Park sinks 20-footer on 18; Sorenstam sixth
WILLIAMSBURG, Va. -- Grace Park's first shot Sunday was a drive into the water that led to a double-bogey. Her last one of the round was a beauty, a double-breaking par putt of nearly 20 feet that gave her a one-stroke victory in the inaugural Michelob Light Open.
Park began the day with a one-stroke lead over Cristie Kerr, but immediately gave it away with the double-bogey on No. 1, a bogey on 2 and a bogey on No. 4 that included a shank into the gallery.
But she rallied for consecutive birdies on holes 5-7, and her par save on 18 left her one stroke in front of three players and gave her a fourth tour victory.
After her rotten start, ''I literally said it to myself: 'Believe in yourself.' ... If it's meant to be, things will come your way,'' she said.
Park finished Sunday with an even-par 71 and was 9 under for the tournament, a stroke ahead of Kerr (71), Karrie Webb (67) and Lorena Ochoa (69).
Annika Sorenstam shot her third straight 70 and finished in sixth place at 6 under. Mi-Hyun Kim closed with a 68 and finished fifth.
Kerr led for most of Sunday and had a two-stroke lead with four holes remaining, but was foiled in her attempt to become the first American to win an LPGA event in nearly 10 months when she made bogeys at the par-5 15th and again at 16.
|Sign of things to come?|
This week's Michelob Light Open at Kingsmill Golf Club might have provided the best indication yet as to how Annika Sorenstam could perform at the PGA Tour's Colonial later this month.
Prior to this year's inaugural LPGA event at Kingsmill, the course hosted a PGA Tour tournament from 1981-2002. The track was obviously shortened for the women, but six holes played to relatively the same length (within 13 yards) for both sexes.
Sorenstam played those six holes at 5-over for the week, compared to 9-under for the other 12. While it's quite a stretch to assume that because she struggled on those holes she'll fall on her face at the Colonial, the comparison isn't totally without merit. Remember, those holes were also played by PGA Tour pros last year in relatively the same form.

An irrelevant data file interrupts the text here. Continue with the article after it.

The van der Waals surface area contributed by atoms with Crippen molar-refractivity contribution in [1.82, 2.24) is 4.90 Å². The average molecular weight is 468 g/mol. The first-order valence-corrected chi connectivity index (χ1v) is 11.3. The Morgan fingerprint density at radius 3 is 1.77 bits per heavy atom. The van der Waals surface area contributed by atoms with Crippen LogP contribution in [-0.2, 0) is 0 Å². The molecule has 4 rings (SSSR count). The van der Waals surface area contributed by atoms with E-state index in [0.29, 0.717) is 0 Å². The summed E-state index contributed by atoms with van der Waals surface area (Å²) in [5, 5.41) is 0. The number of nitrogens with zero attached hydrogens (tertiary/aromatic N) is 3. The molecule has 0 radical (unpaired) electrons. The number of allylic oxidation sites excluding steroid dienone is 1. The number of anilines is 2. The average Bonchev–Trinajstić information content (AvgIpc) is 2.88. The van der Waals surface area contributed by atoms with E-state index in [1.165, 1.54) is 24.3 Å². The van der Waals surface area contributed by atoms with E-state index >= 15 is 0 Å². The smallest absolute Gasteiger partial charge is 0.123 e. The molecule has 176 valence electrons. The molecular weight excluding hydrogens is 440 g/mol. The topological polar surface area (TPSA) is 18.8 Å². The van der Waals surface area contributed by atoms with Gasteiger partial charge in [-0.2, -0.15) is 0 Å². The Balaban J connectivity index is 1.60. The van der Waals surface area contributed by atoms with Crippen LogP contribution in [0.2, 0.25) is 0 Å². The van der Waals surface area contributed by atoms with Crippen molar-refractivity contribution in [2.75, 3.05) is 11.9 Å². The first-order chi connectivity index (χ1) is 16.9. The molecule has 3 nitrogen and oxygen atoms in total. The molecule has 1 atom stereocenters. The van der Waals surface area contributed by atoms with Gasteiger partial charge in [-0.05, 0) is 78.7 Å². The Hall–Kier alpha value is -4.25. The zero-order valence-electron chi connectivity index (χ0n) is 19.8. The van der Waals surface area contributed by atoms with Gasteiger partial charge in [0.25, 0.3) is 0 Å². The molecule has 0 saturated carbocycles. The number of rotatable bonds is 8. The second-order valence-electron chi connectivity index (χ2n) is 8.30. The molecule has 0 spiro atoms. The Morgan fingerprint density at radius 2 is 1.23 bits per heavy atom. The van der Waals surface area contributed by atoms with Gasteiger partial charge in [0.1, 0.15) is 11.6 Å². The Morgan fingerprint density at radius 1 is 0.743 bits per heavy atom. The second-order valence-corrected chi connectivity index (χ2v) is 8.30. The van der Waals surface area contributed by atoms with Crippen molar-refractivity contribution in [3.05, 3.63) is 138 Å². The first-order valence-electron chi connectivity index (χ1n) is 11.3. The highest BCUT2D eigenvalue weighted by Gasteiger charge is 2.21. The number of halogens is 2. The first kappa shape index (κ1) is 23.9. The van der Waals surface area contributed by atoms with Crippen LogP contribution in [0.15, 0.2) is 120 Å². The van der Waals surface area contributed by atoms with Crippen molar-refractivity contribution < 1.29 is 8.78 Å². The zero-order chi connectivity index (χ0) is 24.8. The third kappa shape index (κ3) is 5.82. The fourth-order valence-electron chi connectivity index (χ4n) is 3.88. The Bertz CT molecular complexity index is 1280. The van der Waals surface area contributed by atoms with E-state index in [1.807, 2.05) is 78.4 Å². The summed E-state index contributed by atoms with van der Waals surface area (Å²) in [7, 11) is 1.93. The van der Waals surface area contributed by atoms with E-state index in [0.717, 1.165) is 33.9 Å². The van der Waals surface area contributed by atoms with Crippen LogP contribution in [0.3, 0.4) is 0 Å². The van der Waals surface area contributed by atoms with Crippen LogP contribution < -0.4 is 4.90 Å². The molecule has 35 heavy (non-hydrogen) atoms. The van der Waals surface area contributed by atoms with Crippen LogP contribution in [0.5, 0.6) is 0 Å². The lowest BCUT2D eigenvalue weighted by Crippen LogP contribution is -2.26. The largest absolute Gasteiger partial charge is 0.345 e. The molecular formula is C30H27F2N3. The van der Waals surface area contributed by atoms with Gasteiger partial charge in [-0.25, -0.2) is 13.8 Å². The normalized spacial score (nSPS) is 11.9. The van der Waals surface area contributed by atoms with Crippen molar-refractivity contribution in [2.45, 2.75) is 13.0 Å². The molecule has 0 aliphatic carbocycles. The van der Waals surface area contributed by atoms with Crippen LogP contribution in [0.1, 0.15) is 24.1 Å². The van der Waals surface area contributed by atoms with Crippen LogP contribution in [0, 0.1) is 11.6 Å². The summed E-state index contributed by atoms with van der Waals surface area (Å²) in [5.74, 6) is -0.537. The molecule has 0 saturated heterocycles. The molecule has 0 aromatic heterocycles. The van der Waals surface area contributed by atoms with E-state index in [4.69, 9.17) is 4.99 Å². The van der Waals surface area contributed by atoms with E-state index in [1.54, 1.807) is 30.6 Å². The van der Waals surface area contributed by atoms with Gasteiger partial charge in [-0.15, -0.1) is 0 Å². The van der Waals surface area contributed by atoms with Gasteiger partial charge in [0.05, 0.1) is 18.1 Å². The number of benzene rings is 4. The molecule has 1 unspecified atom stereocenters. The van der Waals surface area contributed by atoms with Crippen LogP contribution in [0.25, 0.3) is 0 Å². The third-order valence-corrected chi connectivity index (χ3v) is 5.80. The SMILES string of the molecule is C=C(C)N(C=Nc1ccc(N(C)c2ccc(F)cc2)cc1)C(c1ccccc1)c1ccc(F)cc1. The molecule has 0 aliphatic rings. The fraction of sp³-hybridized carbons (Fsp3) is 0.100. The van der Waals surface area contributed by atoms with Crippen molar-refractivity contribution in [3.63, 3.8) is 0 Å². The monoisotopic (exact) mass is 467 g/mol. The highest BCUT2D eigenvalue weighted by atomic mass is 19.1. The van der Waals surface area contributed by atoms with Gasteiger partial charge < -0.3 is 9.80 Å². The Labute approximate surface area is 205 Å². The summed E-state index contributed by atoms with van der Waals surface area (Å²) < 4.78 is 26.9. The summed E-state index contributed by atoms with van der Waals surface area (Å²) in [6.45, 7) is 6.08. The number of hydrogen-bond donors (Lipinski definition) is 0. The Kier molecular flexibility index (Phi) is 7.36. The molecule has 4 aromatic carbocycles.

Lee Janzen, who averages about more 20 yards off the tee than Sorenstam but is short by PGA Tour standards, made the cut on the number at last year's event at Kingsmill (a goal Sorenstam strives to reach at the Colonial), and played those holes at 1-over through two rounds.
Sorenstam placed sixth at the Michelob this week, but if those six holes offer a window on how she'll fare at the Colonial, she faces an uphill battle to make the weekend.
For more statistics and analysis, check out our Weekend Wrapup.
Meg Mallon was the last U.S. golfer to win a women's event, the Canadian Women's Open in mid-July.
Kerr had played the par-5s brilliantly all week, going 10 under on the holes until she bogeyed 15.
''I felt really good about the way I was striking the ball out there. Unfortunately, coming down the stretch I hit two bad shots,'' she said.
Kerr gave credit to Park, her playing partner and good friend, for reviving her round.
''I was trying not to watch. ... She had a horrible start,'' Kerr said of Park, who will be a bridesmaid at Kerr's upcoming wedding. ''A lot of people would have given up.''
Needing only par at 18 for the victory, Park drove into the rough, missed the green with her second shot and chipped to 20 feet. Kerr, meanwhile, had a 35-foot putt for birdie that would have given her the victory if Park couldn't save par.
''I thought I had a putt to win. It was a tough shot, but if I had made it and Park missed, I would've won,'' Kerr said. ''I thought she would have a tough time making par.''
But Kerr missed her birdie putt, and Park, after taking a long time to line up her putt on the heavily undulated green, made par for the victory.
''It was kind of a double breaker,'' Park said of the final putt. She and caddie David Brooker ''just kept fidgeting with it, looking for a good line.''
Sorenstam said the Kingsmill course, site of a PGA Tour event last year, provided good experience for the Colonial later this month where she'll play against PGA Tour pros.
''If this is any indication of what kind of course they play, it's fantastic,'' Sorenstam said. ''The setup, the conditions, the consistency.
''These are the type of courses I would love to play all the time, but we just don't have it.''
The women played the Kingsmill course at 6,285 yards, compared to 6,853 yards at last year's PGA Michelob Championship. Several holes were played at the same length.
Park's victory continues a personal streak, extending to her days of junior golf, of winning tournaments she leads heading into the final day.
Park said she tried not to think about that streak while she was on the course, but acknowledged it crept into her mind.
''Maybe I had little doubts here and there (on the front nine), but my caddie just kept saying to me, 'We can do it. we can do it.' And my streak still stands.''
Copyright 2003 by The Associated Press